My Mother selected a verse each day from this little box. The verses were ERV (Easy To Read Version). Luke 1:37 is printed in the lid. But it's not the one I'm used to -- nor to me does it mean the same thing. The lid reads:
No word from God shall be void of power - Luke 1:37 (erv)
My Bible reads:
For with God nothing shall be impossible. (Luke 1:37 KJV)
There’s a difference. The American Standard Version and the Revised Version read as the erv. This is a specific example from my life why the King James Version remains my Bible. It is a bone of contention among some Christians today, even to the point of open argument. I would appreciate the understanding of why it is important to me.
Some versions openly state that they’ve removed the archaic “thee” and “thou” entries, making it more easily understood. The translators of the King James Version used these pronouns even though they were not used in the English of 1611. “Thee” is singular, “ye” plural. Neither 1611 nor 2011 (I anticipate) English differentiates between singular and plural. Many other languages provide for showing the difference. The closest we come (I think) is the Southern expression we love so well, “y’all” which is absolutely plural!
Please, don’t get me wrong. I won’t be reading out of the 1611 version. While it is understandable, there’s too much translation from the page through my eye and brain. I’ll stick with the 1769 version moving ‘u’ to ‘v’ in ‘haue’ and ‘Pavl’ as examples. So, it is obvious that I opt for more easily read spellings.
Why would I accept one revision over another here, and not accept modern revisions? Well, that goes to the heart of believing God’s word. There are histories given, descriptions written and promises made that sound one way in the King James Version, and completely different in revised versions. I will leave it to Bible scholars to explain in depth as to why.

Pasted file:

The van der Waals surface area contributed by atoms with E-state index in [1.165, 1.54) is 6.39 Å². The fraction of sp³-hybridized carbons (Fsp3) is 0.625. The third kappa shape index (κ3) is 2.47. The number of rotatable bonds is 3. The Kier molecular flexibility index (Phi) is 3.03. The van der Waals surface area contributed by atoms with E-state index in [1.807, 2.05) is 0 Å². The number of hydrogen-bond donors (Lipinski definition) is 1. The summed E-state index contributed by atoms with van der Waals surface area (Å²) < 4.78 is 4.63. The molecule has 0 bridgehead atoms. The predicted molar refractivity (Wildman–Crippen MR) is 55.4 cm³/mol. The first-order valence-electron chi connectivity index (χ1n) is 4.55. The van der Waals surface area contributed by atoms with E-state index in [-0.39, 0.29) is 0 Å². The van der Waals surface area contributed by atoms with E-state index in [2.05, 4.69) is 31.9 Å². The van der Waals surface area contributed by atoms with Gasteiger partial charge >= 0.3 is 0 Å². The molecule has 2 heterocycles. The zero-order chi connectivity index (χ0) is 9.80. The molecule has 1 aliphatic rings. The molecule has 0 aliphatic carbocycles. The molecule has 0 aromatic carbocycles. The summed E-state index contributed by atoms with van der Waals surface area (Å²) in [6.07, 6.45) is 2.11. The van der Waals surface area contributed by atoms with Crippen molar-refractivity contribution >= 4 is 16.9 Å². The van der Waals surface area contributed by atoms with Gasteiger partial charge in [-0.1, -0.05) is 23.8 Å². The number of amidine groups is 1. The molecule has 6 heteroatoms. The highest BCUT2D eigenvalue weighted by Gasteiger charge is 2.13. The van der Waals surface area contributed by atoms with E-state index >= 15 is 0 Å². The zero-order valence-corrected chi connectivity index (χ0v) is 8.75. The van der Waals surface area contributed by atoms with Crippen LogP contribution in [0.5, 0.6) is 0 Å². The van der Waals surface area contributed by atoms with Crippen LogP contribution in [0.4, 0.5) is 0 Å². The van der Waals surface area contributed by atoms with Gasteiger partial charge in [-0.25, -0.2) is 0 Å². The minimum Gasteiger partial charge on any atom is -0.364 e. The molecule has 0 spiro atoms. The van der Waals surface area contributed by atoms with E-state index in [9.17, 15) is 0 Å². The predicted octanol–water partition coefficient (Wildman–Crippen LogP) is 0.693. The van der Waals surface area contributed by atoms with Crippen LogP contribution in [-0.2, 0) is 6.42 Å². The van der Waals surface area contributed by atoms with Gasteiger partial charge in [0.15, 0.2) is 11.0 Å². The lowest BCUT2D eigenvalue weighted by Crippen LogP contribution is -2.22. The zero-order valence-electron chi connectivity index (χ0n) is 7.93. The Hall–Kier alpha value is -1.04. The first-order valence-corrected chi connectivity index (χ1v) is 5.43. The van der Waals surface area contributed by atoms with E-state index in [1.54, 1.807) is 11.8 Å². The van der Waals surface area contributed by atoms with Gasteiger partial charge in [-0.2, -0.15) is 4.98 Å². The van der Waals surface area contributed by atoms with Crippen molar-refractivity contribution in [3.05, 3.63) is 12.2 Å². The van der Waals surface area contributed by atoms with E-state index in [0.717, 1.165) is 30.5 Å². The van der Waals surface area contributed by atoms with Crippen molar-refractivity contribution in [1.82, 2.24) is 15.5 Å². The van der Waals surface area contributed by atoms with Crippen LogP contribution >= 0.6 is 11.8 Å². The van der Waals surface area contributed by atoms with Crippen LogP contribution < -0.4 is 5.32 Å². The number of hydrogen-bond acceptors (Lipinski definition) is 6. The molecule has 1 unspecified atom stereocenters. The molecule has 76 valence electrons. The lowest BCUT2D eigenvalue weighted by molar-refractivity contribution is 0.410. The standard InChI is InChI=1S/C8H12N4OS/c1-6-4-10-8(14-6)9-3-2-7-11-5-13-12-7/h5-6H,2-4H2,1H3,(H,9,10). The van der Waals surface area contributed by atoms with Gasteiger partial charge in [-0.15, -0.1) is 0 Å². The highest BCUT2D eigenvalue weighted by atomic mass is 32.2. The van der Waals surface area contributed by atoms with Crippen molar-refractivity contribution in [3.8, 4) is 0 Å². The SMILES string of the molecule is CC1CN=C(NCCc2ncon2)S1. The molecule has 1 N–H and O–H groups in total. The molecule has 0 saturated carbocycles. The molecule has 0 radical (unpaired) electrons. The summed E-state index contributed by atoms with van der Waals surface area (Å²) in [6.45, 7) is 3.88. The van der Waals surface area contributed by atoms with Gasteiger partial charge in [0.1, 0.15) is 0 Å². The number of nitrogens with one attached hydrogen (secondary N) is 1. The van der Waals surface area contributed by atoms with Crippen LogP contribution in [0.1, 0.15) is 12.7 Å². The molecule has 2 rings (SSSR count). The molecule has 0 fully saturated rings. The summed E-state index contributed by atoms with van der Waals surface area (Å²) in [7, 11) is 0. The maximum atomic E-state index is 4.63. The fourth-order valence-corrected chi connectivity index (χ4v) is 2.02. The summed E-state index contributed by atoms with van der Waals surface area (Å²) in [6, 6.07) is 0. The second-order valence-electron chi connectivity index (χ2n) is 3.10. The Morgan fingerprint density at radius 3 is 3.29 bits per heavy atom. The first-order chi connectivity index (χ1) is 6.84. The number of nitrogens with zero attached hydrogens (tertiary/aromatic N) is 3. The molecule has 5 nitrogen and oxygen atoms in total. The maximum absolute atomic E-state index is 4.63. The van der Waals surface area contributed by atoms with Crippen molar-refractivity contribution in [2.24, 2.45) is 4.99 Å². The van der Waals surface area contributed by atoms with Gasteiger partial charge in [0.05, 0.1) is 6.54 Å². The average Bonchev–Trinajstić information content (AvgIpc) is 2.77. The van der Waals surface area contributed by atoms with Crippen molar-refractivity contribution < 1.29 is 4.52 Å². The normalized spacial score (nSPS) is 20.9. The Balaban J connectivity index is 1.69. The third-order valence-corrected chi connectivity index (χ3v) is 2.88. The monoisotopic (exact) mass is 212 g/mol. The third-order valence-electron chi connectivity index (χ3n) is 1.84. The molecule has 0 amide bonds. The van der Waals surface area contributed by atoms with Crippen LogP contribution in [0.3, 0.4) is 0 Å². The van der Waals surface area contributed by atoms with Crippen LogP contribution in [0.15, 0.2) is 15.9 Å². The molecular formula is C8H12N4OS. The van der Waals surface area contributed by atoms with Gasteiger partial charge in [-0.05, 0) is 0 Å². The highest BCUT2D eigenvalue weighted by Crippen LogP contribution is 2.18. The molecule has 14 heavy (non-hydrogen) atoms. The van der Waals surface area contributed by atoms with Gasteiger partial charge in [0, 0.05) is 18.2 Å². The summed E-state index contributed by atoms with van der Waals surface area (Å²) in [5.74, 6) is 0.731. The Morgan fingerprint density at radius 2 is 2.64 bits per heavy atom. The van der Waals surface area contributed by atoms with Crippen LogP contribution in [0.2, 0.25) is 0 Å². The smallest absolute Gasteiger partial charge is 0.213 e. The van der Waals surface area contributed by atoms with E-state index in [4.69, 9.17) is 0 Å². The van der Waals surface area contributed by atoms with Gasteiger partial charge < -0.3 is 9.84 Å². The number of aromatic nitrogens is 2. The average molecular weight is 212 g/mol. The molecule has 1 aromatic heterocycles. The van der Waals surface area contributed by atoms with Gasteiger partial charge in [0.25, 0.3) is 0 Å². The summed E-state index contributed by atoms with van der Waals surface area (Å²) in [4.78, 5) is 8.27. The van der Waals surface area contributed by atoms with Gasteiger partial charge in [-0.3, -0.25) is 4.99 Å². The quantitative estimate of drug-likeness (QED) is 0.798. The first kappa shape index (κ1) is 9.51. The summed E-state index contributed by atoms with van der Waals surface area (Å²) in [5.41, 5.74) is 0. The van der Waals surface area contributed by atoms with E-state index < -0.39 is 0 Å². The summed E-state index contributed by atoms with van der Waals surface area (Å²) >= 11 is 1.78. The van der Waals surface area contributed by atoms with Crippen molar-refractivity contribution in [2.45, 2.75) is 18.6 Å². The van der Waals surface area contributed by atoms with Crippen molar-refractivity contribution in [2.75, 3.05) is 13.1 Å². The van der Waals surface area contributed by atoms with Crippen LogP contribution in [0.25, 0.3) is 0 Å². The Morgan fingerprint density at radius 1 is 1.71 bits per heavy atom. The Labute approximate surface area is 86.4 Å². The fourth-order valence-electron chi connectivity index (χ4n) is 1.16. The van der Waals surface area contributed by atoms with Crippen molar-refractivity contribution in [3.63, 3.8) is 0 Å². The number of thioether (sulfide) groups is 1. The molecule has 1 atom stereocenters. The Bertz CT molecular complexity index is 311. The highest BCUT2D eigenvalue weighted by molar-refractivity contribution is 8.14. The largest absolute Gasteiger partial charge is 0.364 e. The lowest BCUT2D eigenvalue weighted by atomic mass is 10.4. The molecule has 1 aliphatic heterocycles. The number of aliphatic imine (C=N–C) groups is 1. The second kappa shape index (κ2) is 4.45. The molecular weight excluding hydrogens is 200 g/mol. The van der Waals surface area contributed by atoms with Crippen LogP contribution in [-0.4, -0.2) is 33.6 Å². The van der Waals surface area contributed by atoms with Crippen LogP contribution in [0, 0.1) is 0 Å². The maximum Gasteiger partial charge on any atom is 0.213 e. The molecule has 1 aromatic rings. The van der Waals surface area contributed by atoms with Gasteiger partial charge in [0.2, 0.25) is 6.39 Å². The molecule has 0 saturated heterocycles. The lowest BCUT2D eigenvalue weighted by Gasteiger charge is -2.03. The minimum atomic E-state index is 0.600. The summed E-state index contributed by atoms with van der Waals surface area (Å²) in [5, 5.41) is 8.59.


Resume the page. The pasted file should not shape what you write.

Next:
As much or more than the scholarly explanations I’ve studied, I’d rather remain with that which I know, have memorized and have used to grow my relationship with Christ. It is through reading God’s word that my life has been enriched and I have sought what is His will for me.
The box, on the other hand, evokes childhood memories of my Mom’s concern for our eternal life. With this small box, she increased our appetite for His word. My sister and I could use the little plastic tool to pick up a verse, open it and read it before meals. The box is well over fifty years old, but the Lord it speaks of is much older.
It speaks of David’s Lord and His word.
The Lord gave the word: great was the company of those that published it. (Psalms 68:11 KJV)
Thy word have I hid in mine heart, that I might not sin against thee. (Psalms 119:11 KJV)
And, as David prayed, let God be magnified.
Let all those that seek thee rejoice and be glad in thee: and let such as love thy salvation say continually, Let God be magnified. (Psalms 70:4 KJV)
I continue to read His word daily.